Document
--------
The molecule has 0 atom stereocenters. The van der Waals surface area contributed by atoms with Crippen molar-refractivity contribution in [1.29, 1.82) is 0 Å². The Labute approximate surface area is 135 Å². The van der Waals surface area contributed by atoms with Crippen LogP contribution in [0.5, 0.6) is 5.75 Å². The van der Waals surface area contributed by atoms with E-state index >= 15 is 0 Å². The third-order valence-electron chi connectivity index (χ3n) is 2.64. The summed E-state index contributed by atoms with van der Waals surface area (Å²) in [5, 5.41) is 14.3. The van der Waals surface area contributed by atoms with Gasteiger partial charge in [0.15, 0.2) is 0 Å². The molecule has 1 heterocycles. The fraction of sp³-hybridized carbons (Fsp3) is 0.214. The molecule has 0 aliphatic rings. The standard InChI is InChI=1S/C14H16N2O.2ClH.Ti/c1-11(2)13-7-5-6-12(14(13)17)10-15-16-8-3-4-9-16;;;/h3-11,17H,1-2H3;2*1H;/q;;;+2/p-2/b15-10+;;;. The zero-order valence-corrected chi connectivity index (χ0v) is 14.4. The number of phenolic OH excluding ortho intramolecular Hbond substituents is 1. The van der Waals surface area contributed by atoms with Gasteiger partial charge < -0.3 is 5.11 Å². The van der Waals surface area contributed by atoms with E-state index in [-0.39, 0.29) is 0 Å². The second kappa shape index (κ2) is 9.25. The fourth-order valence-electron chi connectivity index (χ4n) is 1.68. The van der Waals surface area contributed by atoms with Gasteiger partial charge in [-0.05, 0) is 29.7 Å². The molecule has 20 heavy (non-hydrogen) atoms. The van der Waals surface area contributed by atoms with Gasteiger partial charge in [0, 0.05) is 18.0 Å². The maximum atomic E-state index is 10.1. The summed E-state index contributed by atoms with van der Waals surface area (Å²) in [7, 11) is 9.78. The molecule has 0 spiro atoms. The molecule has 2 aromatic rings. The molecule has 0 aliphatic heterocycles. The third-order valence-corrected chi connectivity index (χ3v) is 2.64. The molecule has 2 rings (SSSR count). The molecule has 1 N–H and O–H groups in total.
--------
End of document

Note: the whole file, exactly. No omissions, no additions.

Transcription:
The molecule has 0 atom stereocenters. The van der Waals surface area contributed by atoms with Crippen molar-refractivity contribution in [1.29, 1.82) is 0 Å². The Labute approximate surface area is 135 Å². The van der Waals surface area contributed by atoms with Crippen LogP contribution in [0.5, 0.6) is 5.75 Å². The van der Waals surface area contributed by atoms with E-state index >= 15 is 0 Å². The third-order valence-electron chi connectivity index (χ3n) is 2.64. The summed E-state index contributed by atoms with van der Waals surface area (Å²) in [5, 5.41) is 14.3. The van der Waals surface area contributed by atoms with Gasteiger partial charge in [0.15, 0.2) is 0 Å². The molecule has 1 heterocycles. The fraction of sp³-hybridized carbons (Fsp3) is 0.214. The molecule has 0 aliphatic rings. The standard InChI is InChI=1S/C14H16N2O.2ClH.Ti/c1-11(2)13-7-5-6-12(14(13)17)10-15-16-8-3-4-9-16;;;/h3-11,17H,1-2H3;2*1H;/q;;;+2/p-2/b15-10+;;;. The zero-order valence-corrected chi connectivity index (χ0v) is 14.4. The number of phenolic OH excluding ortho intramolecular Hbond substituents is 1. The van der Waals surface area contributed by atoms with Gasteiger partial charge < -0.3 is 5.11 Å². The van der Waals surface area contributed by atoms with E-state index in [-0.39, 0.29) is 0 Å². The second kappa shape index (κ2) is 9.25. The fourth-order valence-electron chi connectivity index (χ4n) is 1.68. The van der Waals surface area contributed by atoms with Gasteiger partial charge in [-0.05, 0) is 29.7 Å². The molecule has 20 heavy (non-hydrogen) atoms. The van der Waals surface area contributed by atoms with Gasteiger partial charge in [0, 0.05) is 18.0 Å². The maximum atomic E-state index is 10.1. The summed E-state index contributed by atoms with van der Waals surface area (Å²) in [7, 11) is 9.78. The molecule has 0 spiro atoms. The molecule has 2 aromatic rings. The molecule has 0 aliphatic heterocycles. The third-order valence-corrected chi connectivity index (χ3v) is 2.64. The molecule has 2 rings (SSSR count). The molecule has 1 N–H and O–H groups in total.